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Baker, Elliott
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Baker, Elliott
Contributed by Barbara
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Source: Past and Present of Pike County, Page 467-468


Elliott Baker owns a farm on sections 9 and 16, Martinsburg township, and is one of the prosperous agriculturists and successful business men of Pike county. It was upon this farm that he was born and as his entire life has been passed in this locality he is now well known in Pittsfield and throughout the county, where he has made a splendid reputation as a man of tried integrity and worth. Moreover he is one of the veterans of the Civil war, having fought valiantly for the old flag which was the symbol of the Union. The farm which he now owns and which is the old homestead property of the Baker family comprises one hundred and sixty acres of valuable and well improved land.

It was upon this place that Mr. Baker first opened his eyes to the light of day on the 20 of January, 1842. His father was James Baker, a native of Ohio, and his grandfather was Joseph Baker, who removed from the Buckeye state to Illinois about 1832. Here he purchased land and opened up a farm. James Baker, having arrived at years of maturity, was married to Miss Mary Betts in Ross county, Ohio, and later he and his wife rode across the country on horseback to join his father here. He continued a resident of Martinsburg township until his death, which occurred about 1846. His wife survived him and reared her family, doing a mother's full part toward her children, to whom she gave every advantage possible.

Elliott Baker remained upon the old homestead with his mother, attended the public schools through the winter months and in the summer seasons aided in the labors of the field. He was, thus engaged until about twenty years of age, when on the 14th of March, 1862, he responded to his country's call for aid and joined Company B of the Third Missouri Cavalry, which was attached to the Western Army. He served for three years and was in a number of small battles and several important ones. On one occasion he sustained a gunshot wound in the right arm but, he lost no time from active service and he was honorably discharged at Macon City, Missouri, March 14, 1865.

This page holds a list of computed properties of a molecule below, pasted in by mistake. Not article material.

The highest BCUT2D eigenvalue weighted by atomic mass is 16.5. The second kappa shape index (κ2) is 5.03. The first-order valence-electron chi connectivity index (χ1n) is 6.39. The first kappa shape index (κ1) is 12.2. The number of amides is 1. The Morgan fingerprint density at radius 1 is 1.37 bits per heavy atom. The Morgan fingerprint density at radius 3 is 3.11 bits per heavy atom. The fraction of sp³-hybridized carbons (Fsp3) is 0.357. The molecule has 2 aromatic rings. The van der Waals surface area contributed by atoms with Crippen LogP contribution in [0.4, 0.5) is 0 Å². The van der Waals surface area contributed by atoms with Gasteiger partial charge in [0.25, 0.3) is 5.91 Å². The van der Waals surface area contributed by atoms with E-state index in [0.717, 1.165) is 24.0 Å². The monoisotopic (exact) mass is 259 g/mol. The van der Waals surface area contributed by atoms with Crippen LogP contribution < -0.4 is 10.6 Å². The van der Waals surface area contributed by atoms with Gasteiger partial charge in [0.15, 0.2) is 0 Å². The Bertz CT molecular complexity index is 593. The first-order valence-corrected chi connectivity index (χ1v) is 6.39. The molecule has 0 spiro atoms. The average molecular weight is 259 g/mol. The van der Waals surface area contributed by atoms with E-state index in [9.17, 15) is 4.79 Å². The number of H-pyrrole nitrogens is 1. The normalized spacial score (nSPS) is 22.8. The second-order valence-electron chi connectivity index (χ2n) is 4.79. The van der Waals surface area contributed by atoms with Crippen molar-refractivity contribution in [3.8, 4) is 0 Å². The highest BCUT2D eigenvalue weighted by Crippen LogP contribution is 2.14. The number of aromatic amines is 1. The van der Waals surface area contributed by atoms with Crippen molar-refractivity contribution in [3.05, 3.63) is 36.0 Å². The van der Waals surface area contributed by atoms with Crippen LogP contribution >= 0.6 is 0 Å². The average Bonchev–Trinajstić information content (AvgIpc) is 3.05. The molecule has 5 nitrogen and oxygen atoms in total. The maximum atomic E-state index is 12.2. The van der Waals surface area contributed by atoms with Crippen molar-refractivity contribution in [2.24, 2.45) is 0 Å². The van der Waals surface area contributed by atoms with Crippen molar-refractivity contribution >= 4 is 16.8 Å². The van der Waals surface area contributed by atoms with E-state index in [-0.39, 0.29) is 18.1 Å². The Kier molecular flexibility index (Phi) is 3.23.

Upon his return home Mr. Baker took charge of his mother's property and business interests. The following year he was married in Pike county on the 13th of September, 1866, to Miss Susan C. Gooden, whom he brought to the farm and with whom he traveled life's journey happily until March 12, 1890, when she was called to her final home, her remains being interred in Prairie Mound cemetery. There were four children born of that union. On the 3d of March, 1904, Mr. Baker was again married, his second union being with Josephine Alcorn, a native of this county. His children are: Sherman, who is married and resides in Los Angeles, California; Mary F., the wife of David Rupert, a resident farmer of Martinsburg township; Lilly E., the wife of Ernest Ellis, of the state of Washington; and Logan, at home.

Mr. Baker has built a good neat residence upon his farm, also substantial barns and outbuildings, has fenced the place and by this means has divided it into fields of convenient size. He has made most of the present improvements upon the property, which indicates his careful supervision, his practical methods and his keen insight into agricultural affairs. In connection with general farming he raises and feeds stock for the market and feeds a carload or two of hogs each year. In this business he has won prosperity and is regarded as one of the successful agriculturists of the county. His political allegiance is given to the republican party, which he has supported since casting his first presidential ballot for General Grant in 1868, save on one occasion. He has taken an active and helpful part in political work and has been elected and served for three consecutive terms as supervisor, acting on a number of committees while a member of the board, including the finance and other important committees. He has been chairman of the township committee and as a friend of the public-school system he did effective service for the schools, acting as a member of the board of education. He belongs to Pittsfield lodge, A. F. & A. M., and has also taken the Royal Arch and commandery degrees but is now demitted. In matters of citizenship he has been as loyal to his country and her welfare in days of peace as when he wore the blue uniform of the nation upon southern battle-fields. His life has been characterized by untiring activity in business, by fidelity in citizenship, by loyalty in friendship and by trustworthiness in all life's relations.

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Submitted: 05/22/09

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